EPA director skips climate change in 1st speech
23 February 2017 | Mitigation
Newly sworn-in US Environmental Protection Agency administrator, Scott Pruitt, whose nomination was ardently opposed by environmentalists and who is poised to roll back major climate and clean water regulations, addressed his employees for the first time.
During his first speech at the helm of the EPA, Pruitt did not mention climate change or any recent negative impact on the environment.
His only reference to the “toxic environment” was related to politics and how it damaged compromise, The Independent reported.
The mission of EPA is written in statute and it is not to compromise with the oil and gas industry—industries which Pruitt often represented in lawsuits as attorney general and upon which the economy of his home state was heavily reliant.
EPA’s mission is to “protect human health and the environment—air, water and land”.
He declared that the EPA can be “pro-energy, pro-jobs and pro-environment”.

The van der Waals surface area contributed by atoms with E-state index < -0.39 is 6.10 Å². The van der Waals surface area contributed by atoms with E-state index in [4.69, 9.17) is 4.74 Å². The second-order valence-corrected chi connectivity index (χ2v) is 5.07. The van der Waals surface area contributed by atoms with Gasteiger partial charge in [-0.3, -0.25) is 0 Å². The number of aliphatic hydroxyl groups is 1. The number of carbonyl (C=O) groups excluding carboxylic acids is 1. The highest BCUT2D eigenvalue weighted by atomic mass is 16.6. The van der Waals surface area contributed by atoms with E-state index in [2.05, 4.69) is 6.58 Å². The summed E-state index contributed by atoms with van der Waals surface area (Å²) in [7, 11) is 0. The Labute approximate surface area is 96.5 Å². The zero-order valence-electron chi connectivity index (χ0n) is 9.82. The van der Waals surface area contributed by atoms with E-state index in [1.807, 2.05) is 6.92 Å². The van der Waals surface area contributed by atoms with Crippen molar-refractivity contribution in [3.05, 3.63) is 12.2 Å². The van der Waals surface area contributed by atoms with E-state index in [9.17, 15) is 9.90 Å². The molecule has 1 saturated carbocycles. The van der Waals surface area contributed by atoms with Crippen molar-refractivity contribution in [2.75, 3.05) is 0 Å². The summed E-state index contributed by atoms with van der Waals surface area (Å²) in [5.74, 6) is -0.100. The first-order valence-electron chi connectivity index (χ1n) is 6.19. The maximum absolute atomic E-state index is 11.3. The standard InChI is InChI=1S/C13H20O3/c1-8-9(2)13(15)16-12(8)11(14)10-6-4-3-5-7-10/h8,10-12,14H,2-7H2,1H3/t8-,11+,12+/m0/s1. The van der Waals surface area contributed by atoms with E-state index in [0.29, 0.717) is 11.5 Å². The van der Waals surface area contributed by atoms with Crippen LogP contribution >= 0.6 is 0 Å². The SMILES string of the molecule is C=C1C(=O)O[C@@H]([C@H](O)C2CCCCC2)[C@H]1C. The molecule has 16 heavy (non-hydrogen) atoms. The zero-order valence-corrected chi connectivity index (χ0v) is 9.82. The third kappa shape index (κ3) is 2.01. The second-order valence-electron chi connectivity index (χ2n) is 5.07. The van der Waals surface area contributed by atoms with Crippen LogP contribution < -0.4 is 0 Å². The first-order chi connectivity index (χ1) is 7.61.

“We don’t have to choose between the two,” he said, adding that the EPA can “respect” the jobs created by the energy industry, Common Dreams reported.
Environmentalists were not impressed and it is hard to imagine EPA staffers, hundreds of whom had publicly opposed Pruitt’s nomination in the days before his confirmation as the new chief, were pleased.
“For some scientists in the agency, [Pruitt’s] first speech was probably the equivalent of Voldemort himself walking into Hogwarts and assuming the top job,” wrote Andrew Freedman at Mashable, referring to the villain in the Harry Potter book series.
Pruitt addressed that tension obliquely, telling those who were gathered, “Civility is something I believe in very much. We ought to be able to get together and wrestle through some issues in a civil manner.”
Known for his “skeptical” view of climate change, Pruitt once claimed that the subject was “far from settled”. He famously sued the EPA during his tenure as the attorney general of Oklahoma for the agency’s Clean Power Plan, a key Obama-era policy that tried to reduce US greenhouse gas emissions.
Environmental campaign groups have called him a “fossil fuel industry puppet” and “an enthusiastic shill for the fracking industry”.
Source: Financial Tribune